Your Birthdate: July 7

You are an island. You don't need anyone else to make you happy.

And though you see yourself as a loner, people are drawn to you.

Deep and sensitive, you tend to impress others with your insights.

You also tend to be psychic - so listen to that inner voice!

Your strength: Your self sufficiency

Your weakness: You despise authority

Your power color: Maroon

Your power symbol: Hammer

Your power month: July


It's a tad early, but this isn't too far off.

I never heard self-sufficiency compared to being an "island" before, but the similarity is there. That's one thing I wish all little girls would be taught from day one. When satisfaction comes from within, you don't have to depend on anyone else (especially a man) to provide it.

I dunno about "despising" authority, either--I think it's more that I don't pay that much attention to it (except for looking around when I'm speeding so I won't get caught).

All in all, not too bad.
redheadedfemme: (beauty--from <lj user="icon goddess">)
Your Birthdate: July 7

You are an island. You don't need anyone else to make you happy.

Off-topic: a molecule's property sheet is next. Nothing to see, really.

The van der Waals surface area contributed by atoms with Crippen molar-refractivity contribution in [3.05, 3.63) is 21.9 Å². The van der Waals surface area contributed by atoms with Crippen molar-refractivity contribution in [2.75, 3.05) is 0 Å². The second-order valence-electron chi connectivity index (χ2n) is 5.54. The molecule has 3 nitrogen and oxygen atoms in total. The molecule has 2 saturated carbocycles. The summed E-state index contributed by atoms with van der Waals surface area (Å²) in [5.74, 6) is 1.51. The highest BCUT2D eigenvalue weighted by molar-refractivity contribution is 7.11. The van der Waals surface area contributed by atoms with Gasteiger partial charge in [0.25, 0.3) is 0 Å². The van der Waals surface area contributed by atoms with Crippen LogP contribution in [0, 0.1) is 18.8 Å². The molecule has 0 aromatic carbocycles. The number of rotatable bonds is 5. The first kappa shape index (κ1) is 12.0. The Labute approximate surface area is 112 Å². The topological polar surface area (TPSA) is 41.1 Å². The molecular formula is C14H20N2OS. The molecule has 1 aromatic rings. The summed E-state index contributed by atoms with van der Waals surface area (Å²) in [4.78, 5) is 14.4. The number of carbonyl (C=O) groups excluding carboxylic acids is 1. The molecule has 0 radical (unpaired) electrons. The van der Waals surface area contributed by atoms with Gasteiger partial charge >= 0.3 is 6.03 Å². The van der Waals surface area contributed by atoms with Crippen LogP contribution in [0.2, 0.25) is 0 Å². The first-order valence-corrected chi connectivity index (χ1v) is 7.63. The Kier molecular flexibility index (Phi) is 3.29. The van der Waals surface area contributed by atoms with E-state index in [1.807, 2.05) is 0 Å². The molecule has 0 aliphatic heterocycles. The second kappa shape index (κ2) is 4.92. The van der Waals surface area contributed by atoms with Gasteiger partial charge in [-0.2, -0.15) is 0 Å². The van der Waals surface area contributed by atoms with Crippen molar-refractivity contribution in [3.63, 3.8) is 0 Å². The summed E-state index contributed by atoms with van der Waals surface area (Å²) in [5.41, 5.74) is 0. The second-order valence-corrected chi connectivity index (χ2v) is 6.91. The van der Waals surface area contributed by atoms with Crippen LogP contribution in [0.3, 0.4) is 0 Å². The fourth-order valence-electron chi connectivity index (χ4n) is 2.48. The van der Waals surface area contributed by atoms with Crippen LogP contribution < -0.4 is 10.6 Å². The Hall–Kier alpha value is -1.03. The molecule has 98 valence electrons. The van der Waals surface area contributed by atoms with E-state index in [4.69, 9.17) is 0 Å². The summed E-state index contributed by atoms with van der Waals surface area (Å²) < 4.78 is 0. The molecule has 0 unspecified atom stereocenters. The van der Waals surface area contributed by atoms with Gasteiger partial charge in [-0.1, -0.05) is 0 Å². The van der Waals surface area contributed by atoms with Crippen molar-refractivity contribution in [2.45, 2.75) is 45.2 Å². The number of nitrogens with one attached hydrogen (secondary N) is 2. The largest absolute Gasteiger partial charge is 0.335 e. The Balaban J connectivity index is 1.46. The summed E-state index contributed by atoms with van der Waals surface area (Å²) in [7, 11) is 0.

And though you see yourself as a loner, people are drawn to you.

Deep and sensitive, you tend to impress others with your insights.

You also tend to be psychic - so listen to that inner voice!

Your strength: Your self sufficiency

Your weakness: You despise authority

Your power color: Maroon

Your power symbol: Hammer

Your power month: July


It's a tad early, but this isn't too far off.

I never heard self-sufficiency compared to being an "island" before, but the similarity is there. That's one thing I wish all little girls would be taught from day one. When satisfaction comes from within, you don't have to depend on anyone else (especially a man) to provide it.

I dunno about "despising" authority, either--I think it's more that I don't pay that much attention to it (except for looking around when I'm speeding so I won't get caught).

All in all, not too bad.

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Words To Live By

There is no frigate like a book to take us lands away. ~Emily Dickinson

Being a writer is a very peculiar sort of a job: it’s always you versus a blank sheet of paper (or a blank screen) and quite often the blank piece of paper wins. ~Neil Gaiman

Of course I am not worried about intimidating men. The type of man who will be intimidated by me is exactly the type of man I have no interest in. ~Chimamanda Ngozi Adichie

The road to hell is paved with adverbs. ~Stephen King

The man who does not read has no advantage over the man who cannot read. ~Mark Twain

I feel free and strong. If I were not a reader of books I could not feel this way. ~Walter Tevis

A reader lives a thousand lives before he dies. The man who never reads lives only one. ~George R.R. Martin